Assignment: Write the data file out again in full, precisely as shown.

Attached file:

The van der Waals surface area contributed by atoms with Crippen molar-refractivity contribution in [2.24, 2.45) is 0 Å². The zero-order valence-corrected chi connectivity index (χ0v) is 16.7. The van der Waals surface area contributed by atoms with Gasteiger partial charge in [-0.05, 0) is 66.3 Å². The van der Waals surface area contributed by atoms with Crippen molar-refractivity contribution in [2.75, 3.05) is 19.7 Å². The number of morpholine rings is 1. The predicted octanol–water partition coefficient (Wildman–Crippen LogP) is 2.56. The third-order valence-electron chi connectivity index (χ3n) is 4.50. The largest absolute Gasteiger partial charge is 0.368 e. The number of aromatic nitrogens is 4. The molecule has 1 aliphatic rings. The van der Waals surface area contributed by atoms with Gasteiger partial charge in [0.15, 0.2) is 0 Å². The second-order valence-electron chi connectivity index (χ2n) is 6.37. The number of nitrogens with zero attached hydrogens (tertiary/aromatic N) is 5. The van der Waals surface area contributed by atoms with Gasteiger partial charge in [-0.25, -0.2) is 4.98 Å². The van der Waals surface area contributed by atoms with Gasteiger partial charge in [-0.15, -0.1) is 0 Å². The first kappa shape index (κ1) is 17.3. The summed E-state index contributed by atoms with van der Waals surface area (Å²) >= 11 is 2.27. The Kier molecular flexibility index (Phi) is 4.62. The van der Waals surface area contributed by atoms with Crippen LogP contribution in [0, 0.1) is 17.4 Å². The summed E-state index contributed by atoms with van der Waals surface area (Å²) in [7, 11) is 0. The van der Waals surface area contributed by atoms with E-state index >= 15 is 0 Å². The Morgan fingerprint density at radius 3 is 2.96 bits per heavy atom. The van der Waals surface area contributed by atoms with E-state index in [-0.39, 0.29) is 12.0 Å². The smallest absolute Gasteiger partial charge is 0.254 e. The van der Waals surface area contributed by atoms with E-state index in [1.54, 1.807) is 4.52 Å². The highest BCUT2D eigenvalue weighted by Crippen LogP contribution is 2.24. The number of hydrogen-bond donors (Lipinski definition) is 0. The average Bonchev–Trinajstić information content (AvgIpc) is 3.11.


The van der Waals surface area contributed by atoms with Crippen molar-refractivity contribution in [2.24, 2.45) is 0 Å². The zero-order valence-corrected chi connectivity index (χ0v) is 16.7. The van der Waals surface area contributed by atoms with Gasteiger partial charge in [-0.05, 0) is 66.3 Å². The van der Waals surface area contributed by atoms with Crippen molar-refractivity contribution in [2.75, 3.05) is 19.7 Å². The number of morpholine rings is 1. The predicted octanol–water partition coefficient (Wildman–Crippen LogP) is 2.56. The third-order valence-electron chi connectivity index (χ3n) is 4.50. The largest absolute Gasteiger partial charge is 0.368 e. The number of aromatic nitrogens is 4. The molecule has 1 aliphatic rings. The van der Waals surface area contributed by atoms with Gasteiger partial charge in [0.15, 0.2) is 0 Å². The second-order valence-electron chi connectivity index (χ2n) is 6.37. The number of nitrogens with zero attached hydrogens (tertiary/aromatic N) is 5. The van der Waals surface area contributed by atoms with Gasteiger partial charge in [-0.25, -0.2) is 4.98 Å². The van der Waals surface area contributed by atoms with Gasteiger partial charge in [-0.15, -0.1) is 0 Å². The first kappa shape index (κ1) is 17.3. The summed E-state index contributed by atoms with van der Waals surface area (Å²) >= 11 is 2.27. The Kier molecular flexibility index (Phi) is 4.62. The van der Waals surface area contributed by atoms with Crippen LogP contribution in [0, 0.1) is 17.4 Å². The summed E-state index contributed by atoms with van der Waals surface area (Å²) in [7, 11) is 0. The van der Waals surface area contributed by atoms with E-state index >= 15 is 0 Å². The Morgan fingerprint density at radius 3 is 2.96 bits per heavy atom. The van der Waals surface area contributed by atoms with E-state index in [-0.39, 0.29) is 12.0 Å². The smallest absolute Gasteiger partial charge is 0.254 e. The van der Waals surface area contributed by atoms with E-state index in [1.54, 1.807) is 4.52 Å². The highest BCUT2D eigenvalue weighted by Crippen LogP contribution is 2.24. The number of hydrogen-bond donors (Lipinski definition) is 0. The average Bonchev–Trinajstić information content (AvgIpc) is 3.11.